There are plenty of great resources on how to write a press release, on “proper” press release style. Google it!

Voice of the press release

Whose voice should it be in? Our choices so far have been (a) our own voice, i.e. the Yes Men's, and (b) the voice of the entity we're targeting.

Here, we'll examine these options in turn. They are not mutually exclusive: you can send out, for example, a release in the voice of your target (or, for that matter, four releases in their voice—see COP15) and then, at some later point, a "reveal" release explaining the whole thing.

The "reveal" release simply reveals the whole story in "your" voice. Of course, it's your official voice, or your journalist-friendly voice. You still write it in that official press release style, without real personal stuff—but you want journalists to basically trust what you're saying. You're communicating directly the what, when, and where, and giving journalists "trustable" quotes by you, or of people you make up (though some journalists will not want to quote fake names).

A "fake" press release, on the other hand, appears to come from the entity you're targeting. A "fake" release can either simply communicate the how, what, and where, but do so in character, elliptically, pretty much for fun—or it can be entirely fake, and reveal nothing of what actually happened.

In the COP15 action, we sent out four releases sequentially (plus a fake newspaper article) that essentially composed the action, and revealed nothing of its construction. We also, the next day, sent out a "reveal" release that claimed credit, explained the actors behind the hoax, and described its various results (which included reactions by top government spokespeople).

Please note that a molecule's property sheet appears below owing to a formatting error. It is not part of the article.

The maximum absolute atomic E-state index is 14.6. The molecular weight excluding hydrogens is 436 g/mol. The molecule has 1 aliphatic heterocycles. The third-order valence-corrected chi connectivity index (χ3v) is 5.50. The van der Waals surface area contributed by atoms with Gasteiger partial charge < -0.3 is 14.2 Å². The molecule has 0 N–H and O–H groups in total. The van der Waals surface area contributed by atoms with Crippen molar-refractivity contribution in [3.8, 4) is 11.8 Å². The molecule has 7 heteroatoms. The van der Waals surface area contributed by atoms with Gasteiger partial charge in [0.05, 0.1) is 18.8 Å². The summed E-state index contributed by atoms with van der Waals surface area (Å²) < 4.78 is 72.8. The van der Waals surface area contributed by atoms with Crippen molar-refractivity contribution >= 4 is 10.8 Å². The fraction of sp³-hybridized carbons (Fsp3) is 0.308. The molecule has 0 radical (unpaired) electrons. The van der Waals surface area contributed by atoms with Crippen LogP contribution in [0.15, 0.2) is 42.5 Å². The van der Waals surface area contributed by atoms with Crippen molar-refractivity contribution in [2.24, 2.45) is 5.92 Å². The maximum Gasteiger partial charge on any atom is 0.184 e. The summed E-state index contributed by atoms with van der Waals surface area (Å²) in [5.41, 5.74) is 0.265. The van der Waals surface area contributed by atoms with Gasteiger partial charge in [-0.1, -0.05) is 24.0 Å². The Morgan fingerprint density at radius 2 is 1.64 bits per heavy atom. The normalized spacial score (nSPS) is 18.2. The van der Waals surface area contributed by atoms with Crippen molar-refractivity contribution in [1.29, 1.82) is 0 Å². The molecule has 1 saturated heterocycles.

A note on timing: Beginning with our New York Times action, we learned something very interesting about the timing of the "reveal" press release. Prior to that, we’d send out the “reveal” immediately. But someone told us we should wait, and let journalists do some legwork. We waited, and found that by delaying the “reveal” by a few hours, we got a whole additional round of press out of it, when journalists who had mused about various things could then assert them with confidence.

What's video for?

You can’t count on anyone besides you to get the right video. It's necessary to take your own pictures and video, and, if needed, edit them for quality (not for falsification, as the ACORN pimp did; that’s treachery and crookery, not activism). Make these videos available to journalists. If you want, you can give the jump to particular journalists with whom you’ve built a relationship.